2. Freedom to enter all Hindu temples – All people, no matter whether they are Dalits, other low-caste Hindus, or people like Westerners who have converted to Hinduism, should have the means and freedom which enable them to enter all Hindu temples and participate in the Vedic process of spiritual development. This again is merely a practice that expands and protects the rights of those who are already privileged, without showing the concern for others. It is another example of how the upper-castes suppress those of lower status. It is another example of how it is causing the disintegration of the noble standards that were once found in the traditional Vedic culture.
The point is that if everyone can equally participate in the worship and traditions that you find in the Vedic temples, which is indeed possible in most temples in India, it helps preserve, protect, and promote Sanatana-dharma, the Vedic traditions. And everyone has a right to follow and participate. This is what must be upheld. Then people will not feel inclined to convert to another religion, and will remain within their own customs. Otherwise, if such things as restrictions to enter temples continue, it only helps provide a prescription for a slow extinction of the Vedic culture.
3. Stop all bonded labour – Furthermore, the practice of bonded labor should be not only outlawed, but with stiff fines and penalties for those who still utilize it. Bonded labour is the practice of using poor villagers for cheap labor, often giving them low wages and shambles for dwellings. Then giving them loans with interest that are supposed to be paid off in exchange for labor. If the loans are not paid off, then the person’s children must also work for years in order to try to pay off the loans of their fathers or grandfathers. This can go on for generations. It is essentially financial slavery. You see bonded labor in places like textile shops, large farms, and in the carpet and silk factories, which are known to be the prominent places that use child labour. It is not only time for the government to get involved to make sure that this practice comes to an end once and for all, and see to it that all financial obligations are nullified, but make sure that all who continue this practice are penalized severely enough. It is another example of how the rich and privileged suppress and control the lower classes.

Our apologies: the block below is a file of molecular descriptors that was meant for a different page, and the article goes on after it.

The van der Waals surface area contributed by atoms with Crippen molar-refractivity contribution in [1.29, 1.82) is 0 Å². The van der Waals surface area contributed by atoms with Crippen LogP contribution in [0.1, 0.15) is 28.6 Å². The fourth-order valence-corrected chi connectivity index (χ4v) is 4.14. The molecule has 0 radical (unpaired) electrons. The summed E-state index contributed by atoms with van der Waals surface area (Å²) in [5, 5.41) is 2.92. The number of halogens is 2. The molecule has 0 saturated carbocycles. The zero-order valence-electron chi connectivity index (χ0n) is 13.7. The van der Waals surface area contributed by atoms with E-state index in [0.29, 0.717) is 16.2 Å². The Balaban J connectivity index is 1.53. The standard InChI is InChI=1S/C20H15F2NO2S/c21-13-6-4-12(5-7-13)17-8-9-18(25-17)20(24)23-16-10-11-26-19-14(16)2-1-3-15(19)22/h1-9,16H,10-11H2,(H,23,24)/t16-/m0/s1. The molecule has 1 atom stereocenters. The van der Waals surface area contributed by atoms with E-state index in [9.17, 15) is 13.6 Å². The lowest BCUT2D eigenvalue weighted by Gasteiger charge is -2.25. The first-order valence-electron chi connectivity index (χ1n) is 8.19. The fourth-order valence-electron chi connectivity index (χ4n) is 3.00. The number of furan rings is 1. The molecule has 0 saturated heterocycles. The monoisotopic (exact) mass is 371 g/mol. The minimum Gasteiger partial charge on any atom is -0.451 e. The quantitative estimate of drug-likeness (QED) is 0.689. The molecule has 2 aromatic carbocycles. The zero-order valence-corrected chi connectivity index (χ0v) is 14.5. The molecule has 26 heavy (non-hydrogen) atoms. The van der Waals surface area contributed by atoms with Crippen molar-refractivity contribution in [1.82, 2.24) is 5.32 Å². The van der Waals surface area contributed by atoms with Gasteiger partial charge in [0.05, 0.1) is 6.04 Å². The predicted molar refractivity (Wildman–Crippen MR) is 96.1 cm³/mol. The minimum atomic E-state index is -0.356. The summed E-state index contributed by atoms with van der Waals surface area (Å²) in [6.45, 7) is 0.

In the real system of varnashrama, everyone’s position can be respected since everyone is seen as servants of the Lord in whatever capacity they serve. The people are appreciated for what they do. Workers and laborers were never to be treated harshly, or given hellish conditions in which to live or work. They were to be treated kindly and fairly.